"For many, having close friends or family is a key aspect of finding peace and happiness, but for others relationships can create stress," continued Dr. Woody. "For those individuals, the expectations, excitement and joy during the festive season can add pressure and anxiety that can be compounded by feelings of loneliness, isolation, or missing loved ones."Keeping the holiday season festive As the festive season approaches, Woody offers a few simple tips to help practice self-care to successfully surmount feeling of stress, sadness or depression during the season: 1. Take Inventory. Acknowledge your feelings and realize it's okay to express them. The holiday season doesn't automatically do away with feelings of sadness. That's why it is important to devote quality time for yourself to step back and take stock of how you feel. 2. Stay Active. Keep your mind and body moving. Physical activity in any form can improve your sense of well-being and overall health. Activities like painting, sculpting, drawing, and photography are relaxing and rewarding hobbies that stimulate your mind and body. 3. Try Something New. The holidays can be a reminder of painful memories of our past. While it's important to reflect, celebrate today by incorporating a new tradition in your holiday plans this season. 4. Share and Take Care. It's okay to delegate and ask for help. This can be a great way to reduce stress surrounding holiday planning and tasks. 5. Reach Out. Mental health professionals are trained to provide help for those in need. Speak up and don't try to handle your challenges alone. It's also equally as important to reach out to others who may be in need. Reluctance to seek treatment and barriers to counseling remain While almost half of U.S. adults (48 percent) say they would be likely to seek counseling for their friends and family around the festive time of year, only two-in-five (40 percent) would be likely to seek out counseling for themselves. Of the U.S. adults who have sought counseling, 42 percent have experienced barriers or obstacles to care.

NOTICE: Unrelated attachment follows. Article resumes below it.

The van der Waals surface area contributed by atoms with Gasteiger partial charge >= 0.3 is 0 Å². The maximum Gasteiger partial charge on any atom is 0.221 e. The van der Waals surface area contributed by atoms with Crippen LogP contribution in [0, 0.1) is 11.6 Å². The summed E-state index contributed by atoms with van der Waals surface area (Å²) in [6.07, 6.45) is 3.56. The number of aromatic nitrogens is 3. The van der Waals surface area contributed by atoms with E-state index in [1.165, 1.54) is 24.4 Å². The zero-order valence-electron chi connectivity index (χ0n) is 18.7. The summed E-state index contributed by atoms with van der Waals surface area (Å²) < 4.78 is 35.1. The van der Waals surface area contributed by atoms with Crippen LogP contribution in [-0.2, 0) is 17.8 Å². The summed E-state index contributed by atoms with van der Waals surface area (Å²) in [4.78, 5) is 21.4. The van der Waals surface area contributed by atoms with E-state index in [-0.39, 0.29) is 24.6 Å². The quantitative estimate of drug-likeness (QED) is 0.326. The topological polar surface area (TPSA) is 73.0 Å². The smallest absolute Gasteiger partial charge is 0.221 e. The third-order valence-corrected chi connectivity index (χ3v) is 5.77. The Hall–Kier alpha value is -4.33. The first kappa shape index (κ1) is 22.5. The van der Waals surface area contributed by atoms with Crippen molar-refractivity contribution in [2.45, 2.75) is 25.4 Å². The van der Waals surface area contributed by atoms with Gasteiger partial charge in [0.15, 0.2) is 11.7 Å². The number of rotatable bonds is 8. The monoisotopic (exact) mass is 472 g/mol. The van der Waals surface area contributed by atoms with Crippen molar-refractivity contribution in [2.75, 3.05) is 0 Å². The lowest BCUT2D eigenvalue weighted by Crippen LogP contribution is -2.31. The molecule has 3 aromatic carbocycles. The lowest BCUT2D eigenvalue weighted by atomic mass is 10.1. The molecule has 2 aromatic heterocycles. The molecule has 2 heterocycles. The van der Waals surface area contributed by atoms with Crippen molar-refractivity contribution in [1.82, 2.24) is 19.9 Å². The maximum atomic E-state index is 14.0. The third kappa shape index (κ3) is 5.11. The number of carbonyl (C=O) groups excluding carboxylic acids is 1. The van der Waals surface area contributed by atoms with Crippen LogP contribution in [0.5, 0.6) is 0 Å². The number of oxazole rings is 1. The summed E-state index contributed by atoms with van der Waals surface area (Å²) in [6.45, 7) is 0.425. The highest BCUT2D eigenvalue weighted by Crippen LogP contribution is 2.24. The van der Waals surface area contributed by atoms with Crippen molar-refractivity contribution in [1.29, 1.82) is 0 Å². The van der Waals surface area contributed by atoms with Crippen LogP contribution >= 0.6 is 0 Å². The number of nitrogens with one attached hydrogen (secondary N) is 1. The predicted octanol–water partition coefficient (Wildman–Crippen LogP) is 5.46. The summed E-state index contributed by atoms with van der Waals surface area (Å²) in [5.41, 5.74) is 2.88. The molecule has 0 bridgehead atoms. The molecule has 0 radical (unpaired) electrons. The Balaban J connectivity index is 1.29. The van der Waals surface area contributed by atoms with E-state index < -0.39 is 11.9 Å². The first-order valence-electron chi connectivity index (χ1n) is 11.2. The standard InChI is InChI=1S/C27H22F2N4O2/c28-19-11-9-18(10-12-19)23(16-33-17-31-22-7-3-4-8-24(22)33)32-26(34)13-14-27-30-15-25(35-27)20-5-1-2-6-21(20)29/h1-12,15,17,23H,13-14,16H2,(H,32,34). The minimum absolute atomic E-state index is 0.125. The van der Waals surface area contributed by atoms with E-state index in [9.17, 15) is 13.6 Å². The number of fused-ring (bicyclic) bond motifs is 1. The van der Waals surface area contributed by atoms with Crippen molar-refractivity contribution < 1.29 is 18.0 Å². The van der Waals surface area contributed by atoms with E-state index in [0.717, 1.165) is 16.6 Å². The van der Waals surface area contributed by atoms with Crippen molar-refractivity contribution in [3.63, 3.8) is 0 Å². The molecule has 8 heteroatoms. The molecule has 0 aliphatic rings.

Top barriers according to U.S. Adults:
- Financial limitations (68 percent)
- Uncertainty regarding effectiveness of counseling (32 percent)
- Access to health insurance coverage (32 percent)
- Social stigma (31 percent)
- Reluctance to face problems (29 percent)